By Christian Smith
A year after white supremacists marched through Charlottesville, Va., the country has seen a rise in racism, said Patrisse Cullors, a co-founder of Black Lives Matter.
But Cullors told Cheddar's Baker Machado she is heartened by the many Americans who are confronting alt-right extremists.
"We continue to see an upsurge in racism, but we also see an upsurge in people fighting back," Cullors said Monday, adding that more women and people of color are running for office and making their voices heard.
Counter-protesters far outnumbered the few dozen alt-right demonstrators who gathered in Washington on Sunday for the "Unite the Right 2" rally on the anniversary of the Charlottesville riot. Cullors said that was a victory for Black Lives Matter and other groups trying to blunt racist forces and defend democracy.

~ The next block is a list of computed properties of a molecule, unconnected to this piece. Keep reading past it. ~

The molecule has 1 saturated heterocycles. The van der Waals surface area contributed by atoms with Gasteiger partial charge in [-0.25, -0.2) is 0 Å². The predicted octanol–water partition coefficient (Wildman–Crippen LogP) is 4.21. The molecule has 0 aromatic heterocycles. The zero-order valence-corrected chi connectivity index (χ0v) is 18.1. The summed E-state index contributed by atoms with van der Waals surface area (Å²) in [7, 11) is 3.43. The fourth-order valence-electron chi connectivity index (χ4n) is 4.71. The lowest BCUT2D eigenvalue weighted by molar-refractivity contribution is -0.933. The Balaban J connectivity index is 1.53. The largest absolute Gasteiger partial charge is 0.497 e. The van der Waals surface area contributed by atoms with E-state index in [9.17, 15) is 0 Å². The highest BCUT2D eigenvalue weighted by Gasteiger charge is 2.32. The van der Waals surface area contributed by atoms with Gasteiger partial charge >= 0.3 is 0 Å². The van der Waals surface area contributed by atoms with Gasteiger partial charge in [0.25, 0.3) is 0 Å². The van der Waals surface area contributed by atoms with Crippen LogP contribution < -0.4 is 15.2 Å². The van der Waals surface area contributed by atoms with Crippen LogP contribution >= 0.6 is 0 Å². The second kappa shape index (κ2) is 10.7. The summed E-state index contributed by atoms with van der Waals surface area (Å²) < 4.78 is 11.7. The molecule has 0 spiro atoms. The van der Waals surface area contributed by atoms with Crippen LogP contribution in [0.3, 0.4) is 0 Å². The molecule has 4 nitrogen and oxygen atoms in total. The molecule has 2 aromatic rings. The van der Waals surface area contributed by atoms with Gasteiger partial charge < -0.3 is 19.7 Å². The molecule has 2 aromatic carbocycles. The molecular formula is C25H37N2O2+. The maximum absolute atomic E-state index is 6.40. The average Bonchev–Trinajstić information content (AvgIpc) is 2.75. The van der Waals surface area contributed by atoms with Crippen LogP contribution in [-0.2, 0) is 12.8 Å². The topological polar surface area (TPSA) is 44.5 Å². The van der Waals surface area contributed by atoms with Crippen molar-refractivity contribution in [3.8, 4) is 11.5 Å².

"We're seeing so many groups ー Muslim groups, black communities, Latino immigrants, black immigrants ー joining together in this moment to stand up for our rights to say, 'this is our country too.'"
Although she said Sunday was a triumph, Cullors added there is significant work ahead.
"We still have a white supremacist in office, and we're still dealing with an administration that continues to be anti-black and anti-immigrant."
In preparation for the midterm elections this November, Black Lives Matter chapters ー specifically in the Southern and Midwest regions ー are putting their weight behind progressive candidates.
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